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How to source and prepare costumes for Wargrave Theatre Workshop productions

Maureen Fennemore / Judi Rowlands

13 April 2010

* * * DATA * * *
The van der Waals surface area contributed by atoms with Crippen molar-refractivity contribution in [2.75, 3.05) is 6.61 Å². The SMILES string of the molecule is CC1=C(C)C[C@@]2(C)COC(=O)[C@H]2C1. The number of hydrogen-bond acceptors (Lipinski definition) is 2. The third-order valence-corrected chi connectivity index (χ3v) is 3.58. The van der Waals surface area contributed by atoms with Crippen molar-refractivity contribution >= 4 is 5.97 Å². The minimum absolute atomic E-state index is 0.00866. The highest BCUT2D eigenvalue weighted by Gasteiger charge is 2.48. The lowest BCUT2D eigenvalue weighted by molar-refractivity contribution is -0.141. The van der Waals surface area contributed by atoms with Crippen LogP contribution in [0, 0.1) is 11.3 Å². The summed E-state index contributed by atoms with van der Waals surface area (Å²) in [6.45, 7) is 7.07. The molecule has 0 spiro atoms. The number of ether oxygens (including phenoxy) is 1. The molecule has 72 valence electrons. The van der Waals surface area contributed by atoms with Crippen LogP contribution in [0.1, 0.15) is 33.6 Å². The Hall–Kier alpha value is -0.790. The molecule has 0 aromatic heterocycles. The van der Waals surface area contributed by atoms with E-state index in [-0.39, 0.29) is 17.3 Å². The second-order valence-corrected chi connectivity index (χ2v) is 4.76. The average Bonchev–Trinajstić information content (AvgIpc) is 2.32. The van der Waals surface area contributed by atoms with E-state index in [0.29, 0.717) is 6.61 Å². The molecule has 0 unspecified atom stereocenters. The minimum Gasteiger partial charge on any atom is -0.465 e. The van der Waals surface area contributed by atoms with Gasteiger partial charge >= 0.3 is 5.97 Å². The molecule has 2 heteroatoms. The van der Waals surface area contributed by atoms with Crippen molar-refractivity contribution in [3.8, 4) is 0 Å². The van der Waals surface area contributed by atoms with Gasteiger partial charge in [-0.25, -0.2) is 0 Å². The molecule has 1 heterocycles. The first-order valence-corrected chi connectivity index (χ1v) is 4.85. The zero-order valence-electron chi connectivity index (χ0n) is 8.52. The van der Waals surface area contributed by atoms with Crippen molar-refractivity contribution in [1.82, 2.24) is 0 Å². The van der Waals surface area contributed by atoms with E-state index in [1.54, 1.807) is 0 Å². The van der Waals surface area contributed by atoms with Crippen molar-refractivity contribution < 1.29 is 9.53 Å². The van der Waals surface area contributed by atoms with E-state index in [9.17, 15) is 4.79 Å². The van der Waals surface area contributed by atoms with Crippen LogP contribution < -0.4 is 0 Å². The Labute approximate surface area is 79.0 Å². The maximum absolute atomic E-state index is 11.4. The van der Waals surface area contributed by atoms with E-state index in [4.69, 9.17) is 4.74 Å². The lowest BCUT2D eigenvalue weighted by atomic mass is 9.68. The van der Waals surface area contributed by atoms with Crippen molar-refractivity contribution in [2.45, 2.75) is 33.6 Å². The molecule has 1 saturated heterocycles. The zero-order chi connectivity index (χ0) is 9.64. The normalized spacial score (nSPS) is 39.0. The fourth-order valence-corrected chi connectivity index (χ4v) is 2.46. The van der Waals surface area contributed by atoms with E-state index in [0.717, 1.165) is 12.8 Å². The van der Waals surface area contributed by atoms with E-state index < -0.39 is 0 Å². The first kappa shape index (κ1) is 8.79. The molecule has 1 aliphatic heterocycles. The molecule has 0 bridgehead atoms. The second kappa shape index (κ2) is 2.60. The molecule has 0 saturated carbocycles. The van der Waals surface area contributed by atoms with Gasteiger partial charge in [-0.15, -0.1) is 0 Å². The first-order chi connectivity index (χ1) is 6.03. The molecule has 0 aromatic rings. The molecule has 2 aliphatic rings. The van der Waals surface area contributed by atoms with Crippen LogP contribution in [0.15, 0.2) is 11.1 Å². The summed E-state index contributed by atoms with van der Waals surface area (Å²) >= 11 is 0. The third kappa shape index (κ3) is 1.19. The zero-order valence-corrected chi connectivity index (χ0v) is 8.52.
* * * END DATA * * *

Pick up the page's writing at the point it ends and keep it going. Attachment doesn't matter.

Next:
The Wargrave Local History Society began their new programme year in April with a very 'local' subject, when Maureen Fennemore and Judi Rowlands gave us an insight into how they research and produce the costumes for the Wargrave Theatre Workshop's productions in the village.Wargrave Theatre Workshop was founded in 1974. It usually puts on 3 or 4 productions a year, including the village pantomime and open air performances as part of the Village Festival, (which began in 1975). Judi and Maureen are the wardrobe mistresses, assisted in the task by a team of 'sewing bees'. Once a choice of play had been agreed by the committee, the producer, set designer, wardrobe mistresses etc would meet to decide on a 'theme' -- maybe a colour, maybe a historical theme etc. The details of the costumes needed might be left very hazy, or may be very 'regimented', with detailed descriptions that could be hard to match. They were currently very busy preparing for 'Under Milk Wood' - which had many characters, with costumes that had to match descriptions within the script, for example.Judi began by outlining their 'job description'. It could be quite demanding physically, as the costume store was up 2 flights of stairs - they didn't think they needed to go to the gym after moving a set of costumes! The costume store was situated in the old library room in the Woodclyffe Hostel, which was equipped with hanging rails and boxes for the smaller items. Although this is their 'base', they are involved virtually on-stage during a play, when there are costume changes to attend to - pulling off one set of clothes and fitting the next set very quickly. That usually runs smoothly - although they did recall an occasion when an actor was almost to underwear in a costume change when he realised he had come off stage at the wrong point in the play! Once the play is decided, and they have read the script, they can start to work out costume ideas, and make sketches of what will be needed - including personal props and wigs as well as the actual costumes. Some items will be used from their stock - although that will probably need adapting, some items they will be able to hire in, whilst others will be made specially. All that has to be done within an agreed budget, identifying if material in stock is suitable, if local hirers can provide requirements, or if an extended search is needed. The costumes for each character have then to be assembled, and recorded using a digital camera, and any alterations made by the 'sewing bees' - in the case of hired costumes this has to be done in a very short space of time. In designing a costume, it is not just necessary to make it look right. Judi and Maureen have to have an understanding of how the character will move. For one pantomime, for example, the 'giant' would normally only stand - but with just two weeks to go they discovered he was to have to sit in a large chair, and so the trousers and boots had quickly to be modified! The actors also have to get used to how to move in costume - especially if they are not used to wearing long skirts or high heel shoes. As the dress rehearsal is usually only the weekend before the performances, the wardrobe team have also to supply something with which the cast can practice as well.After a performance, the costumes have to be cleaned ready for the next one - and even with a double set, if there are 3 performances on one day, this needs a rapid turn-round. Even once the production is over, and the team has had their party, the work of the wardrobe mistresses is not complete, for everything has to be washed or dry cleaned, sorted and returned to the store or the hirer. Years of experience have helped them find places from which items can be hired - 'Fun & Frolic' in Reading or 'Berkshire Wardrobe' amongst others. They also are able to acquire suitable clothing items from shops such as Sue Ryder, and are always on the lookout for fabric bargains. One upholstery firm thought no-one would want some of their curtain fabrics, but they proved ideal for recreating historic dresses. Southall is another good source of materials, as there are many fabric shops, whilst even Primark is a useful source of things like jewellery. When one of the ladies took a large quantity of this to the till, she was greeted with a strange look - until she explained it was not for her, but a pantomime dame!Not only do Maureen and Judi look for suitable fabrics etc, but also books on fashion styles appropriate to different eras, or the technical aspects of things such as corsets. They can also get historical costume patterns, which can be adapted to suit a variety of needs. Although sometimes an actual historic costume might be available, such as a soldier's uniform, they often cannot be used as such, as modern chaps are taller and broader than their forebears.The Theatre Workshop also keep an enormous collection of shoes - as many younger performers only have unsuitable 'clod hopping' shoes! Judi and Maureen's presentation was illustrated with many examples from the Theatre Workshop's wardrobe. One such was a dress for an actress who playing the part of a fairy. She usually played the front - or back - of a cow, so they were determined to make a really pretty dress for her. Many of the outfits are available for hire from the Workshop - the charges helping to cover the cost of the storage.

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